Sociology Index

ALIENATION

Alienation is separation of individuals from control and direction of their social life. The term alienation was used widely in German philosophy in the 18th and 19th centuries, but it has become important for sociology through the ideas of Karl Marx. Marx claimed that human alienation was created by a social structure and socially structured separation between humans and their work. Alienation reached its highest intensity in capitalist society where the great mass of the population depended for subsistence on working under the direction of others. In the capitalist workplace, individuals were separated from ownership, control and direction of their work and were unable to achieve personal creative expression. The competitive nature of the workplace also caused alienation, or separated, workers from each other.

Books on Alienation

Murray Greene: Alienation within a Problematic of Substance and Subject, Social Research, vol 33, no. 3, Autumn, 1966.

Ernest Becker: Mill’s Social Psychology and the Great Historical Convergence on the Problem of Alienation, in I.L. Horowitz (ed), The New Sociology. New York: Oxford University Press, 1964.

John Horton: The Dehumanisation of Anomie and Alienation -A Problem in the Ideology of Sociology, British Journal of Sociology, vol 15, no. 4, December 1964.

Joachim Israel: Alienation from Karl Marx to Modern Sociology. New York: Allyn and Bacon Inc., 1971.

Andrew Oldenquist: Social Identities and Alienation, International Journal of Sociology and Social Policy, vol l l, 1991, pp 53-60.

Georg Simmel: Bridge and Door, Theory, Culture and Society, vol 11, No. 1, February 1994, pp 5-10.

Daniel Bell: The Rediscovery of Alienation, The Journal of Philosophy, vol 24, 1959.

Robert Blauner: Alienation and Freedom -The Factory Worker and His Industry.

Erik Allardt: Types of Protest and Alienation, in A.W. Finifter (ed), Alienation and the Social System. New York: John Wiley, 1972. Chicago: The University of Chicago Press, 1964.

D. Dean: Meaning and Measurement of Alienation, American Sociological Review, vol 26, October 1961, pp 753-758.

Dimitrina Dimitrova: Work, Commitment and Alienation, International Social Science Journal, Vol 46, No. 2, June 1994, pp 201-211.

Lewis Feuer: What is Alienation? The Career of a Concept, New Politics, Spring, 1962. Sociology on Trial. New York: Prentice-Hall, 1963.

Ada W. Finifter (ed): Alienation and the Social System. NY: John Wiley, 1972.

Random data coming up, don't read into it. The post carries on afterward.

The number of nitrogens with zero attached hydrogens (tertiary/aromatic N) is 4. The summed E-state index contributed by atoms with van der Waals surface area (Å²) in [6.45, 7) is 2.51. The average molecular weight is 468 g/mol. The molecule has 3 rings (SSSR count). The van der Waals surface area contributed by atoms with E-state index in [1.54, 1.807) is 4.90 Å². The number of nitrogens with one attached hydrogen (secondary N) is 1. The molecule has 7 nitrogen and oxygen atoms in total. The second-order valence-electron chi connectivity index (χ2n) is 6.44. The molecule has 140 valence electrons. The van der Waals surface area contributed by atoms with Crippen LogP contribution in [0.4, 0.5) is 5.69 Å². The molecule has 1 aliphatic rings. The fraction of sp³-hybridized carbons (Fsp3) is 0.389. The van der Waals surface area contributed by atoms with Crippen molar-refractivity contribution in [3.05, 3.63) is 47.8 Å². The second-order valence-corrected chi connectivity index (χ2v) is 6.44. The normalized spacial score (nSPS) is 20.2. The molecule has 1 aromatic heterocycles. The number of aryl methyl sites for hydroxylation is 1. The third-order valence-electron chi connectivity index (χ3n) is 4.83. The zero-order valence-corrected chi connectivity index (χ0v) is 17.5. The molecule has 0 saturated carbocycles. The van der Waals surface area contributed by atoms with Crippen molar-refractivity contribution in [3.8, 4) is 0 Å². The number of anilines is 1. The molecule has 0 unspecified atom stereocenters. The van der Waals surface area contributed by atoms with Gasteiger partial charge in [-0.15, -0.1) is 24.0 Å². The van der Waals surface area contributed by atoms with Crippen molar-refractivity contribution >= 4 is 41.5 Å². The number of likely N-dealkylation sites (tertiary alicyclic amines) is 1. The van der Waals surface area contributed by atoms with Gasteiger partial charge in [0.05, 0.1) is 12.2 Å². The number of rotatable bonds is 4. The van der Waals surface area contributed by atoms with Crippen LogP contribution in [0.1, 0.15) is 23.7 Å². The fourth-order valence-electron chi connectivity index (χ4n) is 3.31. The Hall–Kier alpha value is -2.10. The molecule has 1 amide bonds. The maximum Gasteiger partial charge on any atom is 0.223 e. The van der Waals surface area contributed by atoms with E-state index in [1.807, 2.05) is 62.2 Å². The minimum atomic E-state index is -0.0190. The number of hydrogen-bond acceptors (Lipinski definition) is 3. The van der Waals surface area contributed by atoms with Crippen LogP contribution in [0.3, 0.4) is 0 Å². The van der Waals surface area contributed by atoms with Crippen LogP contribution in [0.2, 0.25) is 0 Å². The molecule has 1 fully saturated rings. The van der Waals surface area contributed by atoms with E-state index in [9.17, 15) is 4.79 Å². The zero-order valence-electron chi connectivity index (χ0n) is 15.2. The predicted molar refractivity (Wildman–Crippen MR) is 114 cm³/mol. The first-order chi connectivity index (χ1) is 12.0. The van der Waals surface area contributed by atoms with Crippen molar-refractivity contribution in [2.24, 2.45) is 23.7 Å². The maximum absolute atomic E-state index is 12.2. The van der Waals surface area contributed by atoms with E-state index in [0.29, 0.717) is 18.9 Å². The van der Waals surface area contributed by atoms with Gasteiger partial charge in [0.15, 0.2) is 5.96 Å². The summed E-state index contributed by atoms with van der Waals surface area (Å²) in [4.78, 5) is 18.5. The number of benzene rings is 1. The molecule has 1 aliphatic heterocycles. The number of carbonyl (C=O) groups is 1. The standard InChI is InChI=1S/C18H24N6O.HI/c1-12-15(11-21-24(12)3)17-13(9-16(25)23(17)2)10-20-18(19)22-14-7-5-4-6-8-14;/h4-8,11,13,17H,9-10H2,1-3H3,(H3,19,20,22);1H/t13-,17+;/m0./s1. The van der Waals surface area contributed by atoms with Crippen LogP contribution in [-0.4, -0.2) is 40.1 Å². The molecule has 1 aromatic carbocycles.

Erich Fromm: Marx’s Alienation, in D. Wrong and H.L. Gracey (eds), Readings in Introductory Sociology. London: Macmillan, 1972.

R.F. Geyer and D.R. Schweitzer (eds): Theories of Alienation. The Hague: Martinus Nijhoff, 1976.

Cindy Griffin: Rhetoricising Alienation: Mary Wollstonecraft and the Rhetorical Construction of Women’s Oppression, Quarterly Journal of Speech, vol 80, No. 3, August 1994, pp 293-312.

Walter Heinz: Changes in the Methodology of Alienation Research, International Journal of Sociology and Social Policy, vol 11, 1991.

Philip Kain: Marx, Housework and Alienation, Hypatia, vol 8, No. 1, Winter 1993, pp 121-144.

Kenneth Keniston: The Varieties of Alienation -An Attempt at Definition, in A.W. Finifter (ed), Alienation and the Social System. New York: John Wiley, 1972.

Alan Klein: Man Makes Himself -Alienation and Self-Objectification Bodybuilding, Play and Culture, vol 5, No. 4, November 1992.

I.S. Kon: The Concept of Alienation in Modern Sociology, Social Research, vol 34, no. 3, 1967

Lauren Langman: Alienation and Everyday Life -Goffman Meets Marx at the Shopping Mall, International Journal of Sociology and Social Policy, vol 11, l991,pp 107-124.

G. Lichtheim: Alienation, in International Encyclopedia of Sociology. New York: Macmillan, 1968.

Stephen Lukes: Alienation and Anomie, in P. Laslett and W. Runciman (eds), Philosophy, Politics and Society. Oxford: Basil Blackwell, 1967. Also in A.W. Finifter (ed), Alienation and the Social System. New York: John Wiley, 1972.

Karl Marx: The Notion of Alienation, in L. Coser and B. Rosenberg (eds), Sociological Theory -A Book of Readings. New York: Macmillan, 1970.

M. Meidan: Alienated Labour and Free Activity in Marx’s Thought, Political Science, Vol 41, No. 1, July 1989, pp 59-73.

E.H. Mizruchi: Alienation and Anomie -Theoretical and Empirical Perspectives, in I.L. Horowitz (ed), The New Sociology. New York: Oxford University Press, 1964.

Maurice Natanson: Alienation and Social Role, Social Research, vol 33, no. 3, Autumn 1966.

G. Nettler: A Measure of Alienation, American Sociological Review, vol 22, December 1957, pp 670-677.

B. Ollman: Alienation: Marx’s Conception of Man in Capitalist Society. London: Cambridge University Press, 1971

G.M. Platt and F. Weinstein: Alienation and the Problem of Social Action, in E.A. Tiryakian (ed), The Phenomenon of Sociology. New York: Appleton-Century-Crofts, 1971.

Richard Schacht: Alienation. London: George, Allen and Unwin, 1971.

Marvin B. Scott: The Social Sources of Alienation, in I.L. Horowitz (ed), The New Sociology. New York: Oxford University Press, 1964.

Melvin Seeman: On The Meaning of Alienation, American Sociological Review, vol 24, 1959, pp 783-791.

Martin Tolich: Alienating and Liberating Emotions at Work -Supermarket Clerks’ Performance of Customer Service, Journal of Contemporary Ethnography, vol 22, No. 3, October 1993, pp 361-381.

J. Torrance: Estrangement, Alienation and Exploitation -A Sociological Approach to Historical Materialism. London: Macmillan, 1977.

L. Walliman: Estrangement. Connecticut: Greenwood Press, 1981.